[show abstract][hide abstract] ABSTRACT: Five preventative HIV vaccine efficacy trials have been conducted over the last 12 years, all of which evaluated vaccine efficacy (VE) to prevent HIV infection for a single vaccine regimen versus placebo. Now that one of these trials has supported partial VE of a prime-boost vaccine regimen, there is interest in conducting efficacy trials that simultaneously evaluate multiple prime-boost vaccine regimens against a shared placebo group in the same geographic region, for accelerating the pace of vaccine development. This article proposes such a design, which has main objectives (1) to evaluate VE of each regimen versus placebo against HIV exposures occurring near the time of the immunizations; (2) to evaluate durability of VE for each vaccine regimen showing reliable evidence for positive VE; (3) to expeditiously evaluate the immune correlates of protection if any vaccine regimen shows reliable evidence for positive VE; and (4) to compare VE among the vaccine regimens. The design uses sequential monitoring for the events of vaccine harm, non-efficacy, and high efficacy, selected to weed out poor vaccines as rapidly as possible while guarding against prematurely weeding out a vaccine that does not confer efficacy until most of the immunizations are received. The evaluation of the design shows that testing multiple vaccine regimens is important for providing a well-powered assessment of the correlation of vaccine-induced immune responses with HIV infection, and is critically important for providing a reasonably powered assessment of the value of identified correlates as surrogate endpoints for HIV infection.
Statistical communications in infectious diseases. 10/2011; 3(1).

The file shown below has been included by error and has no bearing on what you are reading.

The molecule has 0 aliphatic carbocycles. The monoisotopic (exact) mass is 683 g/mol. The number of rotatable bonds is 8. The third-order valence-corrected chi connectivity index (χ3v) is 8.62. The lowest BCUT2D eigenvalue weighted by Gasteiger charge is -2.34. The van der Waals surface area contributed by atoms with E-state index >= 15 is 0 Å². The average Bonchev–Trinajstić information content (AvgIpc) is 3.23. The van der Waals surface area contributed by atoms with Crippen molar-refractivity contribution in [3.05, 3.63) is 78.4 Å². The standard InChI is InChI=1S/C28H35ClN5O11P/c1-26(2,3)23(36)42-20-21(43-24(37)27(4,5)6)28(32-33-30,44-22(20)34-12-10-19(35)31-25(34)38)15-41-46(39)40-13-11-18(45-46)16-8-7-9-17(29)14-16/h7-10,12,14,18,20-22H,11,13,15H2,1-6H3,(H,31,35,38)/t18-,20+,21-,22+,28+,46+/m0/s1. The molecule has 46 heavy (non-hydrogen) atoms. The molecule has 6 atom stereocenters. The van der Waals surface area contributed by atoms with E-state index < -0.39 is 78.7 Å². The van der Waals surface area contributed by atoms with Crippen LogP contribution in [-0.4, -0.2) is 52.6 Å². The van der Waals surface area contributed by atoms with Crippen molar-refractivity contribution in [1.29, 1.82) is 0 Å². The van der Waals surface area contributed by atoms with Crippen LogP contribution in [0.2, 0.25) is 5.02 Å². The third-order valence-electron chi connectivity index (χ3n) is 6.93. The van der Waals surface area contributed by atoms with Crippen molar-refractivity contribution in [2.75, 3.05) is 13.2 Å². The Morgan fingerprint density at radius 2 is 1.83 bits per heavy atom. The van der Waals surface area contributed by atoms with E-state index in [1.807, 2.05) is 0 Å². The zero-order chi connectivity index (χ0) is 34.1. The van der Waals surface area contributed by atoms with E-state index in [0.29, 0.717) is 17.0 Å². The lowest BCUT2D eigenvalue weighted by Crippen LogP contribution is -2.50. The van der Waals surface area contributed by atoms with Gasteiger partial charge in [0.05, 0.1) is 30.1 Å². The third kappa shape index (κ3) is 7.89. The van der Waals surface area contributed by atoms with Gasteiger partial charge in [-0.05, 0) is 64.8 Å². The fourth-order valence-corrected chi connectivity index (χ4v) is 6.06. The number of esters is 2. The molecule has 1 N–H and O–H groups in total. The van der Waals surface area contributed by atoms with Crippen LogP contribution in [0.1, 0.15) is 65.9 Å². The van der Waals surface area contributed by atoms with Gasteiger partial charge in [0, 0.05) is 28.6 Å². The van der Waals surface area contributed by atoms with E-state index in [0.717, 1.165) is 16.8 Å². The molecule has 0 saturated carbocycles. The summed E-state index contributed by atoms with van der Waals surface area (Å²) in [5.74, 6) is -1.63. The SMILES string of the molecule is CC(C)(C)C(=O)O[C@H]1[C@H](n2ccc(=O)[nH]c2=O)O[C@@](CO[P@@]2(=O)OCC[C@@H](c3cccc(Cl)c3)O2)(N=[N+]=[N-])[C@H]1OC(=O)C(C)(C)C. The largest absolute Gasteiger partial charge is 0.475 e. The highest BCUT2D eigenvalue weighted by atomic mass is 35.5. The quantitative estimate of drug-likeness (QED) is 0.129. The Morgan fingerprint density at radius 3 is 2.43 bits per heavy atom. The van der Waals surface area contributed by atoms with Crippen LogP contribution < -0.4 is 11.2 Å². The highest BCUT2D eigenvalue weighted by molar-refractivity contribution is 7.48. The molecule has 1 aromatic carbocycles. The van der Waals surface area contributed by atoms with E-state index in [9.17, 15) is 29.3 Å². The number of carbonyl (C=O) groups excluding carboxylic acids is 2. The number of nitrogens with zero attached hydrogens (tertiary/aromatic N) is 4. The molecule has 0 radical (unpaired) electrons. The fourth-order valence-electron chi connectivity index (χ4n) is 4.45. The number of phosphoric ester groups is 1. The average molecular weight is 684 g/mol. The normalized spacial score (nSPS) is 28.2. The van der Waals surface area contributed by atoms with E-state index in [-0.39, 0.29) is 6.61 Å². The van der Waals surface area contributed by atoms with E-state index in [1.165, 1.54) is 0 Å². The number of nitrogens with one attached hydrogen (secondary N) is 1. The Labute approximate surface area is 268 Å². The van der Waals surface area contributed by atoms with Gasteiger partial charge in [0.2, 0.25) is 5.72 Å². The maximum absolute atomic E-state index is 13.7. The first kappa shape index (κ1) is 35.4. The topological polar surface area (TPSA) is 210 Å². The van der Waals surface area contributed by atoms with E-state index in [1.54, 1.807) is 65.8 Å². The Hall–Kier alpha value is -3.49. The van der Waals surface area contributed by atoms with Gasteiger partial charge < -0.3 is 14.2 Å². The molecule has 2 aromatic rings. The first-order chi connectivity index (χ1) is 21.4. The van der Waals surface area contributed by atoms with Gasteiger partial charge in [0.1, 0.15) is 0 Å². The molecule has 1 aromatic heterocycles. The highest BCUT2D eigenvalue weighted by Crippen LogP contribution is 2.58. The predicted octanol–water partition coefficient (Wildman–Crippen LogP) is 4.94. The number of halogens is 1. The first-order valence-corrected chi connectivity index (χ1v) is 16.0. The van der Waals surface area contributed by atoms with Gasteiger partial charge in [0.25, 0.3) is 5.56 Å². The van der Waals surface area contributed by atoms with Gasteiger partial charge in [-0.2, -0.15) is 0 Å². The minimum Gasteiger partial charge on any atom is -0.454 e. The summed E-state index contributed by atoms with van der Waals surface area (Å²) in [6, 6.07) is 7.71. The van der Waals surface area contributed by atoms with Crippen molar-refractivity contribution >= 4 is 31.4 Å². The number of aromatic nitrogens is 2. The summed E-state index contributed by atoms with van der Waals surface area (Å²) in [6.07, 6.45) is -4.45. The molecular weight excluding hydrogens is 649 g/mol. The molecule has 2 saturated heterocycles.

[show abstract][hide abstract] ABSTRACT: Androgen deprivation is the mainstay of therapy for progressive prostate cancer. Despite initial and dramatic tumor inhibition, most men eventually fail therapy and die of metastatic castration-resistant (CR) disease. Here, we characterize the profound degree of genomic alteration found in CR tumors using array comparative genomic hybridization (array CGH), gene expression arrays, and fluorescence in situ hybridization (FISH). Bycluster analysis, we show that the similarity of the genomic profiles from primary and metastatic tumors is driven by the patient. Using data adjusted for this similarity, we identify numerous high-frequency alterations in the CR tumors, such as 8p loss and chromosome 7 and 8q gain. By integrating array CGH and expression array data, we reveal genes whose correlated values suggest they are relevant to prostate cancer biology. We find alterations that are significantly associated with the metastases of specific organ sites, and others with CR tumors versus the tumors of patients with localized prostate cancer not treated with androgen deprivation. Within the high-frequency sites of loss in CR metastases, we find an overrepresentation of genes involved in cellular lipid metabolism, including PTEN. Finally, using FISH, we verify the presence of a gene fusion between TMPRSS2 and ERG suggested by chromosome 21 deletions detected by array CGH. We find the fusion in 54% of our CR tumors, and 81% of the fusion-positive tumors contain cells with multiple copies of the fusion. Our investigation lays the foundation for a better understanding of and possible therapeutic targets for CR disease, the poorly responsive and final stage of prostate cancer.